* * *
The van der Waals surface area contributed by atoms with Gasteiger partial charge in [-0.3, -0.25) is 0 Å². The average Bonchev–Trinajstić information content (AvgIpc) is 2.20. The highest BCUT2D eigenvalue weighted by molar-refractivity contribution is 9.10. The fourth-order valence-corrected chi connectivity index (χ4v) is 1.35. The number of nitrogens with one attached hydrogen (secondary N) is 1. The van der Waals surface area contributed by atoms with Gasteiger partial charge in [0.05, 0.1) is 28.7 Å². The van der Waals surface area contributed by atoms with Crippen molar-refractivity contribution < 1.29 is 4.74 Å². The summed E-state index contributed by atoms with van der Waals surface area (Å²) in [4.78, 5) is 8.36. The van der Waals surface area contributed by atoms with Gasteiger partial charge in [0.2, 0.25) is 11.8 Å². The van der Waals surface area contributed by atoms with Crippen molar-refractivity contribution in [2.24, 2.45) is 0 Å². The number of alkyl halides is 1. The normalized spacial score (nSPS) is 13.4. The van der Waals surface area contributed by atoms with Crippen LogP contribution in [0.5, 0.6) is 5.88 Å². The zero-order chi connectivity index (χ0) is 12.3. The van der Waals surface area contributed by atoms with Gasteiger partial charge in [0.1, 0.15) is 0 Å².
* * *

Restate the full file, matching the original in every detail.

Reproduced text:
The van der Waals surface area contributed by atoms with Gasteiger partial charge in [-0.3, -0.25) is 0 Å². The average Bonchev–Trinajstić information content (AvgIpc) is 2.20. The highest BCUT2D eigenvalue weighted by molar-refractivity contribution is 9.10. The fourth-order valence-corrected chi connectivity index (χ4v) is 1.35. The number of nitrogens with one attached hydrogen (secondary N) is 1. The van der Waals surface area contributed by atoms with Gasteiger partial charge in [0.05, 0.1) is 28.7 Å². The van der Waals surface area contributed by atoms with Crippen molar-refractivity contribution < 1.29 is 4.74 Å². The summed E-state index contributed by atoms with van der Waals surface area (Å²) in [4.78, 5) is 8.36. The van der Waals surface area contributed by atoms with Gasteiger partial charge in [0.2, 0.25) is 11.8 Å². The van der Waals surface area contributed by atoms with Crippen molar-refractivity contribution in [2.24, 2.45) is 0 Å². The number of alkyl halides is 1. The normalized spacial score (nSPS) is 13.4. The van der Waals surface area contributed by atoms with Crippen LogP contribution in [0.5, 0.6) is 5.88 Å². The zero-order chi connectivity index (χ0) is 12.3. The van der Waals surface area contributed by atoms with Gasteiger partial charge in [0.1, 0.15) is 0 Å².